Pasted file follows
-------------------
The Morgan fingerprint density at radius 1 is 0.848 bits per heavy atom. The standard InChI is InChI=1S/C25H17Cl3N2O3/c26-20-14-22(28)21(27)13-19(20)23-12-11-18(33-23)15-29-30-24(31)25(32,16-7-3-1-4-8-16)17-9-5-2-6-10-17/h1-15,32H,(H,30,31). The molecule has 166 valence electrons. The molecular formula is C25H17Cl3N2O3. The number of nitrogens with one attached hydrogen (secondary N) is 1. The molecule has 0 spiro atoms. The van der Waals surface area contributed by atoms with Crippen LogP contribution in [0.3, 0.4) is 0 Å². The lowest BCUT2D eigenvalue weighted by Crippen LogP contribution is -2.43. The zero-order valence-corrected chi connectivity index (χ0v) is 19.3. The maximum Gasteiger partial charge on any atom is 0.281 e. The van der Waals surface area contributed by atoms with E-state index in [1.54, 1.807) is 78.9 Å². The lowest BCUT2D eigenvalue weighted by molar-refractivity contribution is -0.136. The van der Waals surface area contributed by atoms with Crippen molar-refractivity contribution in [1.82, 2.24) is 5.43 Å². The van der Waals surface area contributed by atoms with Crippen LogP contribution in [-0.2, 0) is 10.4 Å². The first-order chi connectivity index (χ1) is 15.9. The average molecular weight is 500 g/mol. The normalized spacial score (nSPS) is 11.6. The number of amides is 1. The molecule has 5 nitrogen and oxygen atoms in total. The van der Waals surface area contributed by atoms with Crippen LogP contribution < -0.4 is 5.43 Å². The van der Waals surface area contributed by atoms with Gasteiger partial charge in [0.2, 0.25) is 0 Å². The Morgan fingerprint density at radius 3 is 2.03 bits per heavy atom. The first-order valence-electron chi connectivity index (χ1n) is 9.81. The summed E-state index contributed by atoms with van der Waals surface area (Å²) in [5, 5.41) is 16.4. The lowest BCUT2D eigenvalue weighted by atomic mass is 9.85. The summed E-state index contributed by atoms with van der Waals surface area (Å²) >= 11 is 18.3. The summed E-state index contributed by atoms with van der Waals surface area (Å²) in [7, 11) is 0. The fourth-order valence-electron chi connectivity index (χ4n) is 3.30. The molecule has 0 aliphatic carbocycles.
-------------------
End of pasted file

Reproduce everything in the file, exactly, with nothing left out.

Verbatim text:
The Morgan fingerprint density at radius 1 is 0.848 bits per heavy atom. The standard InChI is InChI=1S/C25H17Cl3N2O3/c26-20-14-22(28)21(27)13-19(20)23-12-11-18(33-23)15-29-30-24(31)25(32,16-7-3-1-4-8-16)17-9-5-2-6-10-17/h1-15,32H,(H,30,31). The molecule has 166 valence electrons. The molecular formula is C25H17Cl3N2O3. The number of nitrogens with one attached hydrogen (secondary N) is 1. The molecule has 0 spiro atoms. The van der Waals surface area contributed by atoms with Crippen LogP contribution in [0.3, 0.4) is 0 Å². The lowest BCUT2D eigenvalue weighted by Crippen LogP contribution is -2.43. The zero-order valence-corrected chi connectivity index (χ0v) is 19.3. The maximum Gasteiger partial charge on any atom is 0.281 e. The van der Waals surface area contributed by atoms with E-state index in [1.54, 1.807) is 78.9 Å². The lowest BCUT2D eigenvalue weighted by molar-refractivity contribution is -0.136. The van der Waals surface area contributed by atoms with Crippen molar-refractivity contribution in [1.82, 2.24) is 5.43 Å². The van der Waals surface area contributed by atoms with Crippen LogP contribution in [-0.2, 0) is 10.4 Å². The first-order chi connectivity index (χ1) is 15.9. The average molecular weight is 500 g/mol. The normalized spacial score (nSPS) is 11.6. The number of amides is 1. The molecule has 5 nitrogen and oxygen atoms in total. The van der Waals surface area contributed by atoms with Crippen LogP contribution < -0.4 is 5.43 Å². The van der Waals surface area contributed by atoms with Gasteiger partial charge in [0.2, 0.25) is 0 Å². The Morgan fingerprint density at radius 3 is 2.03 bits per heavy atom. The first-order valence-electron chi connectivity index (χ1n) is 9.81. The summed E-state index contributed by atoms with van der Waals surface area (Å²) in [5, 5.41) is 16.4. The lowest BCUT2D eigenvalue weighted by atomic mass is 9.85. The summed E-state index contributed by atoms with van der Waals surface area (Å²) >= 11 is 18.3. The summed E-state index contributed by atoms with van der Waals surface area (Å²) in [7, 11) is 0. The fourth-order valence-electron chi connectivity index (χ4n) is 3.30. The molecule has 0 aliphatic carbocycles.